Note: this entry has moved.
Have you ever wondered how does the
works? Well, it creates a temporary assembly that is built by reflecting the type you pass to the
constructor. Wait! Don't panic because of the "reflecting" word!
It does so only once per type, and it builds an extremely efficient pair of Reader/Writer classes that will handle serialization/ deserialization during the life of the AppDomain.
These classes inherit the public
XmlSerializationWriter classes in the
System.Xml.Serialization namespace. If
you want to take a look at the generated code, add the following setting to the application configuration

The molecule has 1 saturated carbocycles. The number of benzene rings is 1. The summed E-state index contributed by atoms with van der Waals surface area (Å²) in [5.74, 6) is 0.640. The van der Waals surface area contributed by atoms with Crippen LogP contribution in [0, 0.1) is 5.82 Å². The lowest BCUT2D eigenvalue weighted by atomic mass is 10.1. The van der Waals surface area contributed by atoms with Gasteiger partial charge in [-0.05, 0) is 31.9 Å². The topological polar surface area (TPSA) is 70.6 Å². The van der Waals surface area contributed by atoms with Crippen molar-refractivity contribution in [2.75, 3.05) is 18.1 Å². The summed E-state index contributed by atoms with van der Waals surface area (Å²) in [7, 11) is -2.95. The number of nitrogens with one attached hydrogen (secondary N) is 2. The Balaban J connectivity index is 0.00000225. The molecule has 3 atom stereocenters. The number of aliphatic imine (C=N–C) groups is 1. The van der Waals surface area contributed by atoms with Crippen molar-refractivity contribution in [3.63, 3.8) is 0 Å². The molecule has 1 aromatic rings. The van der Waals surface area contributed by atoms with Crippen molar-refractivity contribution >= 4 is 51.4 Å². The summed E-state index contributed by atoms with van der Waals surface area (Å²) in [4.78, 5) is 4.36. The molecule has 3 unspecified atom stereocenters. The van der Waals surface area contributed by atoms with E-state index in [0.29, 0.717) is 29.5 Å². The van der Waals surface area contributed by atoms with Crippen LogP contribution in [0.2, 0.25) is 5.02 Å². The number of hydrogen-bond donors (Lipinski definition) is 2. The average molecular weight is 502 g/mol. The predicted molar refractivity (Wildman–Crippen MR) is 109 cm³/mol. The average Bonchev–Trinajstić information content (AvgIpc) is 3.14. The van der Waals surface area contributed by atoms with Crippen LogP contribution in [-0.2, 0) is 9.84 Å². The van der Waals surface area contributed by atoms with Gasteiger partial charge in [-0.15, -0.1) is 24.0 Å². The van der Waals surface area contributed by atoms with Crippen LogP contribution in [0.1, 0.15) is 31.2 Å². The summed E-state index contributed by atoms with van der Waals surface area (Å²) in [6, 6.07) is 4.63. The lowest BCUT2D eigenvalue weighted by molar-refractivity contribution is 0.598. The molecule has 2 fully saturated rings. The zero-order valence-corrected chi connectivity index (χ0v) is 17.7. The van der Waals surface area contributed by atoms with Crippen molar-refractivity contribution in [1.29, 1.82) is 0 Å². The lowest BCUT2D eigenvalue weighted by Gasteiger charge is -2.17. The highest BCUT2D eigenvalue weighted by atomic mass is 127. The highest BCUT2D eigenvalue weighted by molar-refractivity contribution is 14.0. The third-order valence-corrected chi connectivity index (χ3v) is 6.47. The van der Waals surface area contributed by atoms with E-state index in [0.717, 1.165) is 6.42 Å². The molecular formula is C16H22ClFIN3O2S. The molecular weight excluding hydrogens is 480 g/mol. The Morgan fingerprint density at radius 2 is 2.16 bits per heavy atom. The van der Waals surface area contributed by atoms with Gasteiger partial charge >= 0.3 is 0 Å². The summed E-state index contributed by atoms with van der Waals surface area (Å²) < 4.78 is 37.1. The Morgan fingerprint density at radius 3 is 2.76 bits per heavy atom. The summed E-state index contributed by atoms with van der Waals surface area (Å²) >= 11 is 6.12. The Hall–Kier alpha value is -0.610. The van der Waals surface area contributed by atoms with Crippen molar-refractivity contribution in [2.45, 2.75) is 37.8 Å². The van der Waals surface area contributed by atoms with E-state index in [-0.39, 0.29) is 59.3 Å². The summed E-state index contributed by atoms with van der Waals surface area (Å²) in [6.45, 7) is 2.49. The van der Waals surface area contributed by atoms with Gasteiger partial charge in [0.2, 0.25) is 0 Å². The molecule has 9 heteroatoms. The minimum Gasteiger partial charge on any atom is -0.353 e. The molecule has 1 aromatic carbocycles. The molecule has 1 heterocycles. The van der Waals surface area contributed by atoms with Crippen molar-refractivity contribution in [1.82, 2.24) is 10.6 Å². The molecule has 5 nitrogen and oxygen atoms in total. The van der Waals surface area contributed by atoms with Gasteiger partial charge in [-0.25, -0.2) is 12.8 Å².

file (web.config for a web application):
<system.diagnostics> <switches> <add name="XmlSerialization.Compilation" value="4"/> </switches> </system.diagnostics>
Now the serializer won't delete the temporary files generated in the process. For a web application,
the files will be located in
C:\Documents and Settings\[YourMachineName]\ASPNET\Local Settings\Temp,
otherwise, they will be located in your current user
Local Settings\Temp folder.
You will see code that is exactly what you would have to do if you wanted to efficiently load Xml in .NET: use nested while/if as you read, use XmlReader methods to move down the stream, etc. All the ugly code is there to make it really fast.
Special thanks to Chris Sells for his XmlSerializerCompiler utility.